Babies born prematurely or with low weight should have skin-to-skin contact with the mother or another caregiver immediately after birth and before incubator care. This is the result of new recommendations from the World Health Organization (WHO) in Geneva. It refers to newborns born before 37 weeks gestation or weighing less than 2.5 kilograms.
All babies, even those who still have difficulty breathing, could benefit from immediate close skin contact. Infant intensive care units should be adapted to allow mothers to stay with their children 24/7 and have as much skin-to-skin contact as possible. This reduces the risk of infections in children and many put on weight faster.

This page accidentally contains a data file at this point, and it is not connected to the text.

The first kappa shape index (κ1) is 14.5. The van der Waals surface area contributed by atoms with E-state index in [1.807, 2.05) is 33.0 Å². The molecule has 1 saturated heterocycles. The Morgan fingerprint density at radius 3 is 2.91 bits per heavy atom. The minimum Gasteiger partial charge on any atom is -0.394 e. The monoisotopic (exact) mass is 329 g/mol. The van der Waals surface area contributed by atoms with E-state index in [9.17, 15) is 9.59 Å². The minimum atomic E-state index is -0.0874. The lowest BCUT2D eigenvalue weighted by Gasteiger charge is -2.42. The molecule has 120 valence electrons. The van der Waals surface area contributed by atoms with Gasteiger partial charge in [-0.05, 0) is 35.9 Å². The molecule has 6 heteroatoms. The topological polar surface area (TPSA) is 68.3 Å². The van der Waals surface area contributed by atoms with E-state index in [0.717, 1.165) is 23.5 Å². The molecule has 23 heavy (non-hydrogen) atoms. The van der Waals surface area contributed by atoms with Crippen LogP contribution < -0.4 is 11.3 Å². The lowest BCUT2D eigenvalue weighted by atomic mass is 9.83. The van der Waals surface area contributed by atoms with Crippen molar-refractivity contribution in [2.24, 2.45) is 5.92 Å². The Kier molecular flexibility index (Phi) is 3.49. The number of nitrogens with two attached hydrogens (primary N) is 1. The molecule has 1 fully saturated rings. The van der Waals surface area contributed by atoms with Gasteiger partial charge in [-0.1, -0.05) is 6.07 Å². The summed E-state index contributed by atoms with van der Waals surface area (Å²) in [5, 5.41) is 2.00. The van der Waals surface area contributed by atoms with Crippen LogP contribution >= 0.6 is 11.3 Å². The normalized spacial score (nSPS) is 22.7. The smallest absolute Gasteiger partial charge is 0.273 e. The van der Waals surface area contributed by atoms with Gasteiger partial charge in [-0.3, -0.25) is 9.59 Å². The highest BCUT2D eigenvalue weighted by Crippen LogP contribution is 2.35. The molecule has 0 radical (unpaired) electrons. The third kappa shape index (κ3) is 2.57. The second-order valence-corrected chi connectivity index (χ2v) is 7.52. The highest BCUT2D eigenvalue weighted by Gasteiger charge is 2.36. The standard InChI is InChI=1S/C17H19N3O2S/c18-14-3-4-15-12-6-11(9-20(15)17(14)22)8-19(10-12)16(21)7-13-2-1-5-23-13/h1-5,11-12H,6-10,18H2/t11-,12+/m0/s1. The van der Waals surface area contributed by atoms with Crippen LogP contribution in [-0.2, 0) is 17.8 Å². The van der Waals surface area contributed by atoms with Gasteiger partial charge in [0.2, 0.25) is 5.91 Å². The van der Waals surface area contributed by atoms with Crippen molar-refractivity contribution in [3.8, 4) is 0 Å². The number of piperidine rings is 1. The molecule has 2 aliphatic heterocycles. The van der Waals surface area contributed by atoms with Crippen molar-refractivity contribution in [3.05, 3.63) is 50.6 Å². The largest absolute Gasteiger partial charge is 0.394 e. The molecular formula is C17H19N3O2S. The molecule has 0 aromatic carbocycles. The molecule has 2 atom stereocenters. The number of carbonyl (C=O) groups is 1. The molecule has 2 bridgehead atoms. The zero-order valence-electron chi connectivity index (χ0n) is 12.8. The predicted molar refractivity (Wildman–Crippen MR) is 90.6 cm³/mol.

For its new recommendations, the WHO evaluated more than 200 studies that shed light on how to deal with premature babies and babies that are too light immediately after birth. According to the WHO, 15 million babies are born prematurely every year. This corresponds to more than ten percent of all births. More than 20 million babies are underweight every year.